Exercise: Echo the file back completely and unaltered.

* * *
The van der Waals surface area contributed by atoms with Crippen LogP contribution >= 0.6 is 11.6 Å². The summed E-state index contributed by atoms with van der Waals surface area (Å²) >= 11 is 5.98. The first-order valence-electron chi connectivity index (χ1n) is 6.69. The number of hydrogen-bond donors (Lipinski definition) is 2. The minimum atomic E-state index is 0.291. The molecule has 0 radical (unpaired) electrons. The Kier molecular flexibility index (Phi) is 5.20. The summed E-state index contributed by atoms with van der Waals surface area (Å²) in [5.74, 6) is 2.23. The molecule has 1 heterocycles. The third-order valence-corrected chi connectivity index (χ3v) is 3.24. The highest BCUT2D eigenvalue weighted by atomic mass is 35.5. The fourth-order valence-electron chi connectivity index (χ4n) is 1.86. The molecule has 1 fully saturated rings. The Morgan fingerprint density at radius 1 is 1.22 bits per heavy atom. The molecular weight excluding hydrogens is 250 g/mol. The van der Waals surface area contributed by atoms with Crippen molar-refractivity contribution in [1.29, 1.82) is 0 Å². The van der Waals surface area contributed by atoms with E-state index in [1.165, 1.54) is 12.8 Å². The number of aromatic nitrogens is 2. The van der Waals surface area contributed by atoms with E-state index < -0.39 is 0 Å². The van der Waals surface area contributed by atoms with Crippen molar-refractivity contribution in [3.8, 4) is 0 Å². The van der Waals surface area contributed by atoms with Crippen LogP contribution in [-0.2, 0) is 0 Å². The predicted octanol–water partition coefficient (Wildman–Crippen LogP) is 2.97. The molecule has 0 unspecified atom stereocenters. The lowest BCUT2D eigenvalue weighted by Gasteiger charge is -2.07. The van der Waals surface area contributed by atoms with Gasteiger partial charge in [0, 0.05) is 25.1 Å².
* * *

The van der Waals surface area contributed by atoms with Crippen LogP contribution >= 0.6 is 11.6 Å². The summed E-state index contributed by atoms with van der Waals surface area (Å²) >= 11 is 5.98. The first-order valence-electron chi connectivity index (χ1n) is 6.69. The number of hydrogen-bond donors (Lipinski definition) is 2. The minimum atomic E-state index is 0.291. The molecule has 0 radical (unpaired) electrons. The Kier molecular flexibility index (Phi) is 5.20. The summed E-state index contributed by atoms with van der Waals surface area (Å²) in [5.74, 6) is 2.23. The molecule has 1 heterocycles. The third-order valence-corrected chi connectivity index (χ3v) is 3.24. The highest BCUT2D eigenvalue weighted by atomic mass is 35.5. The fourth-order valence-electron chi connectivity index (χ4n) is 1.86. The molecule has 1 fully saturated rings. The Morgan fingerprint density at radius 1 is 1.22 bits per heavy atom. The molecular weight excluding hydrogens is 250 g/mol. The van der Waals surface area contributed by atoms with Crippen molar-refractivity contribution in [1.29, 1.82) is 0 Å². The van der Waals surface area contributed by atoms with E-state index in [1.165, 1.54) is 12.8 Å². The number of aromatic nitrogens is 2. The van der Waals surface area contributed by atoms with E-state index < -0.39 is 0 Å². The van der Waals surface area contributed by atoms with Crippen molar-refractivity contribution in [3.8, 4) is 0 Å². The van der Waals surface area contributed by atoms with Crippen LogP contribution in [-0.2, 0) is 0 Å². The predicted octanol–water partition coefficient (Wildman–Crippen LogP) is 2.97. The molecule has 0 unspecified atom stereocenters. The lowest BCUT2D eigenvalue weighted by Gasteiger charge is -2.07. The van der Waals surface area contributed by atoms with Gasteiger partial charge in [0, 0.05) is 25.1 Å².